Let’s put it this way. By the time “The Room” is done – we shot on both formats – HD [captures] a good red color, but I agree with you because red color – I’m surprised you asked; it’s a good question – because, when you shoot a red color, and you don’t have good lighting, you may have a little shadow from the colors; I don’t know if you know that. And some of the movies, when you see someone filming a person wearing a red dress or jacket, you will see imperfection and that’s related to lighting and the camera, and the lens. So the fire, when we’re shooting the fire from the candles, we’re using a special lighting. Again, it’s the same principle.
So, to respond to the question, it was very complex. It was a test on how we could shoot, you know. But the main thing is lighting. I learned from acting and production school and different workshops that when you are a filmmaker and you try to film a movie, you know what kind of equipment you use best? Lighting. Not camera so much, but lighting and also lens. These two are things you can use for the rest of your life.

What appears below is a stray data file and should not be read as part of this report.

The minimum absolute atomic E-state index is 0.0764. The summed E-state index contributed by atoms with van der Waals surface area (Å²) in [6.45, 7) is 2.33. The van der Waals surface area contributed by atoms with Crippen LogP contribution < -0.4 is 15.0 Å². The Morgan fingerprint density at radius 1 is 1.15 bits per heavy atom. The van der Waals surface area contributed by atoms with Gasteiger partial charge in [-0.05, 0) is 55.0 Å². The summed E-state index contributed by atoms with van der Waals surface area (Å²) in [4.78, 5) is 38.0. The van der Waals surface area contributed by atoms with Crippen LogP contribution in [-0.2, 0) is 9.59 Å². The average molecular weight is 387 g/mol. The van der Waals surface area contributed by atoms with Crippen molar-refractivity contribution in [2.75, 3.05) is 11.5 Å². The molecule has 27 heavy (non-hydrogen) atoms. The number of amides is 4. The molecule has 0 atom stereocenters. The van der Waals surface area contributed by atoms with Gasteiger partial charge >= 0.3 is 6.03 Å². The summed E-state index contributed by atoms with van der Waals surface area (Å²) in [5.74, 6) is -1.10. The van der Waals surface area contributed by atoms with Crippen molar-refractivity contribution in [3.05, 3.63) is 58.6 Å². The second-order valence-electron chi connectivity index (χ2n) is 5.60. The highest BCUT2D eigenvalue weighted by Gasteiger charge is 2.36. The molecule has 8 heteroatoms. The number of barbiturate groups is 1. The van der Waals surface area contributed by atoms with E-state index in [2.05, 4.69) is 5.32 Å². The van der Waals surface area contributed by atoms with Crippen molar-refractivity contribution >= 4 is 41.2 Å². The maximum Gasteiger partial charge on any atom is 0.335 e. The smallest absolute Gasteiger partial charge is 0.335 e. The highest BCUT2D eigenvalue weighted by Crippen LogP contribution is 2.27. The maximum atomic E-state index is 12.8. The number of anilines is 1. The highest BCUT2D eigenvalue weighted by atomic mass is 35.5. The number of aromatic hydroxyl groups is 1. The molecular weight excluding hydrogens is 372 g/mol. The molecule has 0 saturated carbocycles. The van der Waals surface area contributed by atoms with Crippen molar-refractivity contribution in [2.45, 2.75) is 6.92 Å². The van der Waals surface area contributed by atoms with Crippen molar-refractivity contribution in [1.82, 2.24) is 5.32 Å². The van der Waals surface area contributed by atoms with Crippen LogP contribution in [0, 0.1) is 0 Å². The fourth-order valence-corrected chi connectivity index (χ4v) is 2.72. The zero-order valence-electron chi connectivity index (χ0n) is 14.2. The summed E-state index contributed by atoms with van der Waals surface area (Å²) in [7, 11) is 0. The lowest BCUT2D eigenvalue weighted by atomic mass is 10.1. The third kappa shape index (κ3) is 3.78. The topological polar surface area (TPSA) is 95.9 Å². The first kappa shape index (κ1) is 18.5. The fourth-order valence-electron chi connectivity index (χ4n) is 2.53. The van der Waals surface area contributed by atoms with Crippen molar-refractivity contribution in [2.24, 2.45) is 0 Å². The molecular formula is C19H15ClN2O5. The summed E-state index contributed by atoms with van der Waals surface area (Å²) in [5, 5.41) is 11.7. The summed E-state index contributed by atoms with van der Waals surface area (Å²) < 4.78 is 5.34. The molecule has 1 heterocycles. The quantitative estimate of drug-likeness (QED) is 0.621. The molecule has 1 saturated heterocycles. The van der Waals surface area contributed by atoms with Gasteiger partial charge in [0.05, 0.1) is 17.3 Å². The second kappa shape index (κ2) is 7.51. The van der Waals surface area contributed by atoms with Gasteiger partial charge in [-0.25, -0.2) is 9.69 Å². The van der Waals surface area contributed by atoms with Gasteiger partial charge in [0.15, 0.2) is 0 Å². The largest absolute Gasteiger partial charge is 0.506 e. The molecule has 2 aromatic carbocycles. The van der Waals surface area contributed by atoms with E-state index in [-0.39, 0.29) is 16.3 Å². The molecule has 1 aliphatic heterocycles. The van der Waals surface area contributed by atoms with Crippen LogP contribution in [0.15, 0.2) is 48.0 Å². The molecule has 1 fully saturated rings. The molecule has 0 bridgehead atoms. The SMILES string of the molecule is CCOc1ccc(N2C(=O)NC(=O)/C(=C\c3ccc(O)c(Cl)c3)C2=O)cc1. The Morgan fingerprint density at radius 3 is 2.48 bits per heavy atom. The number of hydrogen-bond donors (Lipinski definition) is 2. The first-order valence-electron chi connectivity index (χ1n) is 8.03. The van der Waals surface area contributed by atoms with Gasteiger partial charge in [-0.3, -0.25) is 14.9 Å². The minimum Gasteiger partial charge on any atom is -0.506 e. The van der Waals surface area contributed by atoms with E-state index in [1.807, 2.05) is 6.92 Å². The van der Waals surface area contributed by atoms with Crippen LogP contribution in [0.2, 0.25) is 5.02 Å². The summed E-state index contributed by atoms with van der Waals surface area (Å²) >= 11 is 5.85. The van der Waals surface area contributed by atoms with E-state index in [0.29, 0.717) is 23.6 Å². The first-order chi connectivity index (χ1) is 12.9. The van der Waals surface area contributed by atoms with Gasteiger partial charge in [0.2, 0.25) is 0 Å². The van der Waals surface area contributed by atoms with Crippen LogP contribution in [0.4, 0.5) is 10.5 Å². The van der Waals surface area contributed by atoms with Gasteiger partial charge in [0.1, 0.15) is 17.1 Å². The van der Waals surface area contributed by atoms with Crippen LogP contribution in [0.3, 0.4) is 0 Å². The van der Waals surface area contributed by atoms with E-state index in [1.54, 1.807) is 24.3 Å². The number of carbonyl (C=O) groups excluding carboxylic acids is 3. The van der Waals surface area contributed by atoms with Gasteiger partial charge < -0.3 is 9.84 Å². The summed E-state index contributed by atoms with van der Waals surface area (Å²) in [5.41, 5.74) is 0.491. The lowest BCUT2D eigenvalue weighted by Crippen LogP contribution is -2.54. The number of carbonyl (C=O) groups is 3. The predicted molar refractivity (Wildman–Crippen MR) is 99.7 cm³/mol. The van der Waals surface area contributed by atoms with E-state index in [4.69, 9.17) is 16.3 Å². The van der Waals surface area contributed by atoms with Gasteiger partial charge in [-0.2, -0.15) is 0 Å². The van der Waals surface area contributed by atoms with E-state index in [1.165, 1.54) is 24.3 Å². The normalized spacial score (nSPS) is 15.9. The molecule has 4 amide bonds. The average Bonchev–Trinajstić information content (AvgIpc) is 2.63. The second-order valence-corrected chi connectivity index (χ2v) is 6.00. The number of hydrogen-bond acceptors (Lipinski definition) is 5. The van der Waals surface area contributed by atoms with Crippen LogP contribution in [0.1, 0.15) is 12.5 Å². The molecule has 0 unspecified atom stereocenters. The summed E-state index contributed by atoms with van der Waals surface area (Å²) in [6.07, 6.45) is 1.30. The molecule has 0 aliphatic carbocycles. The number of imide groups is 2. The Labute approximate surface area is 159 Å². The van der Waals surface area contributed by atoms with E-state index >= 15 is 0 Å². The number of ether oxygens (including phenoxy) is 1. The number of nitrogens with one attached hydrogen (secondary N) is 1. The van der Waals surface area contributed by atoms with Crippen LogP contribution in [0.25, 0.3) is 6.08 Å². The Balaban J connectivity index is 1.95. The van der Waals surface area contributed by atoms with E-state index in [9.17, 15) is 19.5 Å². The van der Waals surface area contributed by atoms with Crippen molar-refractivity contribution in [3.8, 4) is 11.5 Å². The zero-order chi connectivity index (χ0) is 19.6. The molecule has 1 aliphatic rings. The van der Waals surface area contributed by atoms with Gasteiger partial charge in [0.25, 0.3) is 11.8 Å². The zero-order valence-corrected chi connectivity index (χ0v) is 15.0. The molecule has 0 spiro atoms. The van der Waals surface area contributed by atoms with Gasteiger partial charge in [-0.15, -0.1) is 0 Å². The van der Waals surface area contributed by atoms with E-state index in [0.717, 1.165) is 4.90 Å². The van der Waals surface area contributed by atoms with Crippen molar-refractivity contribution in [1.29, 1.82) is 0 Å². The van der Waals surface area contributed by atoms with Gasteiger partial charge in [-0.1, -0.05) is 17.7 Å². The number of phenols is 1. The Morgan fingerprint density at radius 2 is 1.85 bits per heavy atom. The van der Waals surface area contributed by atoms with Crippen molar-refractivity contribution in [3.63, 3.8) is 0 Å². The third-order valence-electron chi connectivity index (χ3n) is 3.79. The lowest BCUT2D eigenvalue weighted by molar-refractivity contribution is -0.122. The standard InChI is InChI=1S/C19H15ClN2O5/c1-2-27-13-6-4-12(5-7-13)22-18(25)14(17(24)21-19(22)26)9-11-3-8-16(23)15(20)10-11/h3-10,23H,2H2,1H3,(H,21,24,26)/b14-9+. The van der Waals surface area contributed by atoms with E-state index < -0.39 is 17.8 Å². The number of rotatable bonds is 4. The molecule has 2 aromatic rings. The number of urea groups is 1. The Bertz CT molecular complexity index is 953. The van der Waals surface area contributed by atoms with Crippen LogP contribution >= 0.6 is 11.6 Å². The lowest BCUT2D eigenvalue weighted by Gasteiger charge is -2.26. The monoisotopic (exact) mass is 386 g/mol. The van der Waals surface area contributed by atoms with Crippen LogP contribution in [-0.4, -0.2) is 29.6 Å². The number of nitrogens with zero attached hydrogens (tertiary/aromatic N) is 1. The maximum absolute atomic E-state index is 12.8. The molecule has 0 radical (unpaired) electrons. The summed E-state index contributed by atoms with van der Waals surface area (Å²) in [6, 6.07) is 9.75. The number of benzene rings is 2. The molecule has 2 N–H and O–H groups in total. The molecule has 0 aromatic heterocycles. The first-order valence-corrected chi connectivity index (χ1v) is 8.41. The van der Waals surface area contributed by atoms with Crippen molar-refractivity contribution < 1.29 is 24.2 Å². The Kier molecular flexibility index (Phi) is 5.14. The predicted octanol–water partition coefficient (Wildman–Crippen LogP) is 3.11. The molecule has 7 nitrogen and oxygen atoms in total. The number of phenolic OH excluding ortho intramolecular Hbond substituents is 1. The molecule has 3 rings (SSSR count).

DW: Tommy, that was the last question I had for you, and my recorder is about to die on me. I thought it had more life on it, but apparently not. Thank you for taking the time.
TW: OK, thank you very much. Again, we’re doing the special screening with RiffTrax on May 6 and May 12 in the U.S. – and in Canada on May 6. I would like to say thank you very much. You can laugh, you can cry, you can express yourself. And I love you all, OK? Thank you.